*Takura Zhangazha writes in his personal capacity. If you decide to use this blog please attribute it to 

Wednesday, 20 November 2013

Economic Indigenization and the Struggle for Social and Economic Justice in Zimbabwe

A presentation to the Zimbabwe Coalition on Debt and Development (ZIMCODD), Debt and Extractives Dialogue Series

By Takura Zhangazha*

20 November 2013, Jameson Hotel Harare

Cde Chairman, comrades,  colleagues, students, ladies and gentlemen,

Let me begin by expressing my gratitude to ZIMCODD for inviting me to this important meeting. It is one of the few meetings where I know I would not be out of order for referring to participants here present as comrades. Mainly because we not only share the same ideals and principles around debt and development, but also because of general ideological persuasions which I assume see us regularly being labeled as those of the Zimbabwean ‘left’. 

The topic I have been asked to share some thoughts with you on is an important one in the context of Zimbabwe’s contemporary political economy.  The organizers have phrased this topic, ‘The Indigenization and Economic Empowerment Act and the struggle for Social and Economic Justice in Zimbabwe,’.   It is a phrasing that correctly assumes a co-relation between indigenization and social and economic justice. But for the purposes of clarity it would be important to put indigenization in its political context.

Unlike the general reference of indigenous people’s rights in global discourse around land rights or the environment, Zimbabwe’s indigenization programme is evidently more political. This particularly because its narrative seeks to address what it refers to as colonial injustices and makes direct reference to any person who was historically economically disadvantaged on the grounds of their race before independence in 1980 as being ‘indigenous’.

So it refers to both an historical injustice, as well as a racial identity, namely, the black majority.  There are many other interpretations of this, but there is little reason to doubt that indigenization definitely talks to issues of social and economic justice.  It is however not a revolution or a revolutionary moment policy in relation to social and economic justice. It is an incremental step forward which, in as much as it is implemented generally, remains fraught with challenges.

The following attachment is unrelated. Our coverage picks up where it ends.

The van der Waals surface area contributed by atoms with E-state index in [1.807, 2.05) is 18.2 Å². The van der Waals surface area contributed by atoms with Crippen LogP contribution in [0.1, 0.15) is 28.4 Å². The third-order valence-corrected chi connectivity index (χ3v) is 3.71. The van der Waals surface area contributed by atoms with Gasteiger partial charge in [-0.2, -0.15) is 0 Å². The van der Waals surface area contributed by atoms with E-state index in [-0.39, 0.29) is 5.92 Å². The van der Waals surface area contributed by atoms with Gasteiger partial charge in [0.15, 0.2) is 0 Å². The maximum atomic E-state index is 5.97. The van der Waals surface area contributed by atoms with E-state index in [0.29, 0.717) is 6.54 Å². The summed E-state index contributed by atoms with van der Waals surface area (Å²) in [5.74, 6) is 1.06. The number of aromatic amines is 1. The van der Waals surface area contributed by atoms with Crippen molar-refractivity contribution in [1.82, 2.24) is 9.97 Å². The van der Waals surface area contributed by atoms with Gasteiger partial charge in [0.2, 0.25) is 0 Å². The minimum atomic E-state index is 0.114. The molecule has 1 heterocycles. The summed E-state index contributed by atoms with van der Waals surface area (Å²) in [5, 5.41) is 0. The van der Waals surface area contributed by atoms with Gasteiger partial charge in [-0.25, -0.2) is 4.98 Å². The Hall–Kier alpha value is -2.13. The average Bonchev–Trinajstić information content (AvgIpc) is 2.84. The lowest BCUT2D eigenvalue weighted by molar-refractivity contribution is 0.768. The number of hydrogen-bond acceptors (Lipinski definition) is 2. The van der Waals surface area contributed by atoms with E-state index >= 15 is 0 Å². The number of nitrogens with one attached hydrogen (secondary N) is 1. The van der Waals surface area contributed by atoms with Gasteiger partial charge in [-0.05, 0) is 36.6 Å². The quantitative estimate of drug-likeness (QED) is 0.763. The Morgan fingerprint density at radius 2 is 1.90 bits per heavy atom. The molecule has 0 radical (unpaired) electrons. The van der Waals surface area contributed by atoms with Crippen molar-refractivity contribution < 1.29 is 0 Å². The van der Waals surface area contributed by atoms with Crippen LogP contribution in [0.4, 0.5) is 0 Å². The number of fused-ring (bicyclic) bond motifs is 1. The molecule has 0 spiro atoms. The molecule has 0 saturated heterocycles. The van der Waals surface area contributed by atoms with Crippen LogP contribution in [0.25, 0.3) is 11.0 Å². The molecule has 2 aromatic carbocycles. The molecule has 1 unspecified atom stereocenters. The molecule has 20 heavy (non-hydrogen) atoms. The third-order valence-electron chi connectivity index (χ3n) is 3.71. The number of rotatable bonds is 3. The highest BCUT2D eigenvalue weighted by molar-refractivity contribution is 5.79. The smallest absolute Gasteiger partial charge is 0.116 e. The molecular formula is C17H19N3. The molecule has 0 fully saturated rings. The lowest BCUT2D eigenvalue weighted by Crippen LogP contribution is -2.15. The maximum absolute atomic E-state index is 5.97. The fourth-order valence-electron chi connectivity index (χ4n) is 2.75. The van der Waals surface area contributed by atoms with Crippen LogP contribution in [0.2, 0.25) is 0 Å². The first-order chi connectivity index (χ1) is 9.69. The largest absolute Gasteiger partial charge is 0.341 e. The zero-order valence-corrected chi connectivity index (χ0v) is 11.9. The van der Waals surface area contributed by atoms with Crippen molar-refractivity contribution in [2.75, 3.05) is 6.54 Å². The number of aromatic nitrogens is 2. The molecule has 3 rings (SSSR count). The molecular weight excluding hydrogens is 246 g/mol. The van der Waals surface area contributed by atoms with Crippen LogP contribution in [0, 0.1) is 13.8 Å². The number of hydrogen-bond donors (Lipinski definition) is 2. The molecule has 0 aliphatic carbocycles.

The main emphasis of the indigenization programme as established in terms of the law is primarily that of establishing majority shareholding in companies or corporations operating in Zimbabwe by indigenous citizens in terms of the definition described above. It is not necessarily  to change the structural nature or the reasons for an already established  business, let alone invent new forms of entrepreneurship. It is largely about enhancing indigenous participation in already existent sectors of the national economy.   This is a good thing only in so far as it relates to the politically charged nature of indegeneity.  It however misses the mark where and when it comes to achieving through its processes, social and economic justice.

This latter point relates to two main issues. The first being that of the porous nature of the ideological framework informing the indigenization policy.  Generally spoken for the main ideological premise of indigenization as envisaged in the enabling act is a nationalism that has no problems with the structural challenges of blunt capitalism.  It is also a nationalism  that seeks primarily accommodation within the global capitalist framework of extractive and consumerist production.  

Or to put it more straightforwardly, a nationalism that wants a piece of the pie. Not necessarily for the majority but more for the elite few.